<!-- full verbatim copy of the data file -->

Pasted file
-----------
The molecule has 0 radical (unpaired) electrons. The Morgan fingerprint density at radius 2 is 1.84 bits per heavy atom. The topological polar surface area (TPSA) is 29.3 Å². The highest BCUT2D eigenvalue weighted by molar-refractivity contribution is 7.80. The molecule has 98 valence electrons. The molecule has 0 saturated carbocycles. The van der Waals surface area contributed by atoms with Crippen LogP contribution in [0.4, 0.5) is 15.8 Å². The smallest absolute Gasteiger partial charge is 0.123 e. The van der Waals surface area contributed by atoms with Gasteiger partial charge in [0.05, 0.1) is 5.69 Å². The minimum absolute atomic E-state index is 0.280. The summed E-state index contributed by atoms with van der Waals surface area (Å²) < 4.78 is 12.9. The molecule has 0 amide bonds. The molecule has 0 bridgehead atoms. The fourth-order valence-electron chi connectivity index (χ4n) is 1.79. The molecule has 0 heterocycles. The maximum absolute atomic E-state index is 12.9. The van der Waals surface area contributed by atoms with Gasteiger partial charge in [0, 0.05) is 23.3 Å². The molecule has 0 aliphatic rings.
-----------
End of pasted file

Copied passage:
The molecule has 0 radical (unpaired) electrons. The Morgan fingerprint density at radius 2 is 1.84 bits per heavy atom. The topological polar surface area (TPSA) is 29.3 Å². The highest BCUT2D eigenvalue weighted by molar-refractivity contribution is 7.80. The molecule has 98 valence electrons. The molecule has 0 saturated carbocycles. The van der Waals surface area contributed by atoms with Crippen LogP contribution in [0.4, 0.5) is 15.8 Å². The smallest absolute Gasteiger partial charge is 0.123 e. The van der Waals surface area contributed by atoms with Gasteiger partial charge in [0.05, 0.1) is 5.69 Å². The minimum absolute atomic E-state index is 0.280. The summed E-state index contributed by atoms with van der Waals surface area (Å²) < 4.78 is 12.9. The molecule has 0 amide bonds. The molecule has 0 bridgehead atoms. The fourth-order valence-electron chi connectivity index (χ4n) is 1.79. The molecule has 0 heterocycles. The maximum absolute atomic E-state index is 12.9. The van der Waals surface area contributed by atoms with Gasteiger partial charge in [0, 0.05) is 23.3 Å². The molecule has 0 aliphatic rings.